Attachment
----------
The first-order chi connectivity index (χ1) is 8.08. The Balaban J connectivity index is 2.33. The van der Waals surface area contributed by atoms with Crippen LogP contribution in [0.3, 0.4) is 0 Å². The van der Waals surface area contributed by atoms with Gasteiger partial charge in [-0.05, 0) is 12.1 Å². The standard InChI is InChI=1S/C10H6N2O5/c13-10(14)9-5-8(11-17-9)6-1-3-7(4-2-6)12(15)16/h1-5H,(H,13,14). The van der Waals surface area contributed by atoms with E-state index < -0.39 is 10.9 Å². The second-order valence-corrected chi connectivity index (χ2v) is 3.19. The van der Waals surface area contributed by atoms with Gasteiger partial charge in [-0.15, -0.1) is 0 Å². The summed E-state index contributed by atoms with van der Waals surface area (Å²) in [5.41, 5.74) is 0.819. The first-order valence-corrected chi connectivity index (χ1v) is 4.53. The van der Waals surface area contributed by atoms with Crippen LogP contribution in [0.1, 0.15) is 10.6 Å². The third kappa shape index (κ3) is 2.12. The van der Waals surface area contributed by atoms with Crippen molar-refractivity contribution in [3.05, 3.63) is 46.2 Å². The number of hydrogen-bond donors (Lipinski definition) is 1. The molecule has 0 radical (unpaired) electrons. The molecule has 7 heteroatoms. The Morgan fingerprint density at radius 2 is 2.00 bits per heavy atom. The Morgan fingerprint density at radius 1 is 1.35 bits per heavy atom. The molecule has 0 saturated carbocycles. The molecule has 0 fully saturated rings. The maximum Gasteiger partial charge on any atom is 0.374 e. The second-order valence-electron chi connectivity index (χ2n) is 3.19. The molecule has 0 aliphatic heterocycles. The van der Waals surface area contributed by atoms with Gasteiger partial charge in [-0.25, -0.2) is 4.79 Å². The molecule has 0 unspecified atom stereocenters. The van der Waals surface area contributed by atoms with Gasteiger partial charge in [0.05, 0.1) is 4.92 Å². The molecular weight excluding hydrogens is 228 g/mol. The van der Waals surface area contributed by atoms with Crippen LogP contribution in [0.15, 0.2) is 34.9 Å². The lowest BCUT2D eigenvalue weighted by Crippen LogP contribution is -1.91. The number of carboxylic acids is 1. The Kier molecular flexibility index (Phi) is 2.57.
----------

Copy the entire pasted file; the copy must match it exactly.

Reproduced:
The first-order chi connectivity index (χ1) is 8.08. The Balaban J connectivity index is 2.33. The van der Waals surface area contributed by atoms with Crippen LogP contribution in [0.3, 0.4) is 0 Å². The van der Waals surface area contributed by atoms with Gasteiger partial charge in [-0.05, 0) is 12.1 Å². The standard InChI is InChI=1S/C10H6N2O5/c13-10(14)9-5-8(11-17-9)6-1-3-7(4-2-6)12(15)16/h1-5H,(H,13,14). The van der Waals surface area contributed by atoms with E-state index < -0.39 is 10.9 Å². The second-order valence-corrected chi connectivity index (χ2v) is 3.19. The van der Waals surface area contributed by atoms with Gasteiger partial charge in [-0.15, -0.1) is 0 Å². The summed E-state index contributed by atoms with van der Waals surface area (Å²) in [5.41, 5.74) is 0.819. The first-order valence-corrected chi connectivity index (χ1v) is 4.53. The van der Waals surface area contributed by atoms with Crippen LogP contribution in [0.1, 0.15) is 10.6 Å². The third kappa shape index (κ3) is 2.12. The van der Waals surface area contributed by atoms with Crippen molar-refractivity contribution in [3.05, 3.63) is 46.2 Å². The number of hydrogen-bond donors (Lipinski definition) is 1. The molecule has 0 radical (unpaired) electrons. The molecule has 7 heteroatoms. The Morgan fingerprint density at radius 2 is 2.00 bits per heavy atom. The Morgan fingerprint density at radius 1 is 1.35 bits per heavy atom. The molecule has 0 saturated carbocycles. The molecule has 0 fully saturated rings. The maximum Gasteiger partial charge on any atom is 0.374 e. The second-order valence-electron chi connectivity index (χ2n) is 3.19. The molecule has 0 aliphatic heterocycles. The van der Waals surface area contributed by atoms with Gasteiger partial charge in [-0.25, -0.2) is 4.79 Å². The molecule has 0 unspecified atom stereocenters. The van der Waals surface area contributed by atoms with Gasteiger partial charge in [0.05, 0.1) is 4.92 Å². The molecular weight excluding hydrogens is 228 g/mol. The van der Waals surface area contributed by atoms with Crippen LogP contribution in [0.15, 0.2) is 34.9 Å². The lowest BCUT2D eigenvalue weighted by Crippen LogP contribution is -1.91. The number of carboxylic acids is 1. The Kier molecular flexibility index (Phi) is 2.57.